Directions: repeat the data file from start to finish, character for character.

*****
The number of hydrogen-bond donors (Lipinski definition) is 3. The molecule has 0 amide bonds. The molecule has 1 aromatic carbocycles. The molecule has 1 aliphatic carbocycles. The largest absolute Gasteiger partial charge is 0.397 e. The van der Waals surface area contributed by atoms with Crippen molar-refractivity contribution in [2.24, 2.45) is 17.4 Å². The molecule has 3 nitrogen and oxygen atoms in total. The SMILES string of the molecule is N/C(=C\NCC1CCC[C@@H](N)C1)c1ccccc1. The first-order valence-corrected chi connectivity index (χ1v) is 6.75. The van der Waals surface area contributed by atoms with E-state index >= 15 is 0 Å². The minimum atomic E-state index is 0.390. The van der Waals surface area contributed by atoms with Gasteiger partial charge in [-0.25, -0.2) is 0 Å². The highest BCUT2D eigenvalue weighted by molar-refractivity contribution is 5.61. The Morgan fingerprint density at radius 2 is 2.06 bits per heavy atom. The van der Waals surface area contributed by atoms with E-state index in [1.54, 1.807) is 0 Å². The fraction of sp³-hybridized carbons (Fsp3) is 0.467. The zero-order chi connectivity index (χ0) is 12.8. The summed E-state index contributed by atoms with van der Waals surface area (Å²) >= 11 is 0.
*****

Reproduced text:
The number of hydrogen-bond donors (Lipinski definition) is 3. The molecule has 0 amide bonds. The molecule has 1 aromatic carbocycles. The molecule has 1 aliphatic carbocycles. The largest absolute Gasteiger partial charge is 0.397 e. The van der Waals surface area contributed by atoms with Crippen molar-refractivity contribution in [2.24, 2.45) is 17.4 Å². The molecule has 3 nitrogen and oxygen atoms in total. The SMILES string of the molecule is N/C(=C\NCC1CCC[C@@H](N)C1)c1ccccc1. The first-order valence-corrected chi connectivity index (χ1v) is 6.75. The van der Waals surface area contributed by atoms with E-state index >= 15 is 0 Å². The minimum atomic E-state index is 0.390. The van der Waals surface area contributed by atoms with Gasteiger partial charge in [-0.25, -0.2) is 0 Å². The highest BCUT2D eigenvalue weighted by molar-refractivity contribution is 5.61. The Morgan fingerprint density at radius 2 is 2.06 bits per heavy atom. The van der Waals surface area contributed by atoms with E-state index in [1.54, 1.807) is 0 Å². The fraction of sp³-hybridized carbons (Fsp3) is 0.467. The zero-order chi connectivity index (χ0) is 12.8. The summed E-state index contributed by atoms with van der Waals surface area (Å²) >= 11 is 0.